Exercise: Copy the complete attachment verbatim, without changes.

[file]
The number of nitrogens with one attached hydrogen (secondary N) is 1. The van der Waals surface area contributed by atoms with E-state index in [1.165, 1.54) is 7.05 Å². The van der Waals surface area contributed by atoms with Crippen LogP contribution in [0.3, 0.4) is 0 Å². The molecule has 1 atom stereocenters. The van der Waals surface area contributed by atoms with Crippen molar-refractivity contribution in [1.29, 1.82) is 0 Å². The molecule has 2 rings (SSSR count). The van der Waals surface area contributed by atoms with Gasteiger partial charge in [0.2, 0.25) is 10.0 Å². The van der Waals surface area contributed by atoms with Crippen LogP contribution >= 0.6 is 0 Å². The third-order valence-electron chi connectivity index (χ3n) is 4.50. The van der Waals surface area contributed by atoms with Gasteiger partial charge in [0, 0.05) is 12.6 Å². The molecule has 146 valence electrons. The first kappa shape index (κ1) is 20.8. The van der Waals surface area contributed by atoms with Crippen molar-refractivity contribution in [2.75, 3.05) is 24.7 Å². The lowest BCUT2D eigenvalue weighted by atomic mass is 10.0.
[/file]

The number of nitrogens with one attached hydrogen (secondary N) is 1. The van der Waals surface area contributed by atoms with E-state index in [1.165, 1.54) is 7.05 Å². The van der Waals surface area contributed by atoms with Crippen LogP contribution in [0.3, 0.4) is 0 Å². The molecule has 1 atom stereocenters. The van der Waals surface area contributed by atoms with Crippen molar-refractivity contribution in [1.29, 1.82) is 0 Å². The molecule has 2 rings (SSSR count). The van der Waals surface area contributed by atoms with Gasteiger partial charge in [0.2, 0.25) is 10.0 Å². The van der Waals surface area contributed by atoms with Crippen LogP contribution >= 0.6 is 0 Å². The third-order valence-electron chi connectivity index (χ3n) is 4.50. The van der Waals surface area contributed by atoms with Gasteiger partial charge in [0, 0.05) is 12.6 Å². The molecule has 146 valence electrons. The first kappa shape index (κ1) is 20.8. The van der Waals surface area contributed by atoms with Crippen molar-refractivity contribution in [2.75, 3.05) is 24.7 Å². The lowest BCUT2D eigenvalue weighted by atomic mass is 10.0.